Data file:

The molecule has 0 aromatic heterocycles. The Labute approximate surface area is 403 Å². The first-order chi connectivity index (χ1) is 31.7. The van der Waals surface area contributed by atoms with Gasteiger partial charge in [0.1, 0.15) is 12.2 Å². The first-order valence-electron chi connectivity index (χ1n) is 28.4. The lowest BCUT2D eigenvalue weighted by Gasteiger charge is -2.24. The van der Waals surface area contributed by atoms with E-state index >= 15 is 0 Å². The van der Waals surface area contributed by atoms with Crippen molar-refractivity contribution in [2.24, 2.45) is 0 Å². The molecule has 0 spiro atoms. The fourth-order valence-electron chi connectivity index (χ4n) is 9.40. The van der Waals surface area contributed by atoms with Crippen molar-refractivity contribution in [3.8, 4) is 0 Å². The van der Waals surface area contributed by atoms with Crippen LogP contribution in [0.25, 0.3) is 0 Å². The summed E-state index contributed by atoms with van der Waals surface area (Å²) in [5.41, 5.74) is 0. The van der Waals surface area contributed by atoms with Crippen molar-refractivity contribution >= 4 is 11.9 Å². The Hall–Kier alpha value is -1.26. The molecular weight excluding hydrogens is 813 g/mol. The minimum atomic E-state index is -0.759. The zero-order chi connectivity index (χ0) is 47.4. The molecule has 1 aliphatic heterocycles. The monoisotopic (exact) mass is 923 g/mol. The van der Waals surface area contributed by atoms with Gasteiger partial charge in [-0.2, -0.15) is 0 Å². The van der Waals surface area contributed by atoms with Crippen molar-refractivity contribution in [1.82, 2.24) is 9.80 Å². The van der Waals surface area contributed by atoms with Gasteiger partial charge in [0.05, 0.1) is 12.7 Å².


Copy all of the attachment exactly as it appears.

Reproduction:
The molecule has 0 aromatic heterocycles. The Labute approximate surface area is 403 Å². The first-order chi connectivity index (χ1) is 31.7. The van der Waals surface area contributed by atoms with Gasteiger partial charge in [0.1, 0.15) is 12.2 Å². The first-order valence-electron chi connectivity index (χ1n) is 28.4. The lowest BCUT2D eigenvalue weighted by Gasteiger charge is -2.24. The van der Waals surface area contributed by atoms with E-state index >= 15 is 0 Å². The van der Waals surface area contributed by atoms with Crippen molar-refractivity contribution in [2.24, 2.45) is 0 Å². The molecule has 0 spiro atoms. The fourth-order valence-electron chi connectivity index (χ4n) is 9.40. The van der Waals surface area contributed by atoms with Crippen molar-refractivity contribution in [3.8, 4) is 0 Å². The van der Waals surface area contributed by atoms with Crippen LogP contribution in [0.25, 0.3) is 0 Å². The summed E-state index contributed by atoms with van der Waals surface area (Å²) in [5.41, 5.74) is 0. The van der Waals surface area contributed by atoms with Crippen molar-refractivity contribution >= 4 is 11.9 Å². The Hall–Kier alpha value is -1.26. The molecular weight excluding hydrogens is 813 g/mol. The minimum atomic E-state index is -0.759. The zero-order chi connectivity index (χ0) is 47.4. The molecule has 1 aliphatic heterocycles. The monoisotopic (exact) mass is 923 g/mol. The van der Waals surface area contributed by atoms with Gasteiger partial charge in [-0.2, -0.15) is 0 Å². The van der Waals surface area contributed by atoms with Crippen molar-refractivity contribution in [1.82, 2.24) is 9.80 Å². The van der Waals surface area contributed by atoms with Gasteiger partial charge in [0.05, 0.1) is 12.7 Å².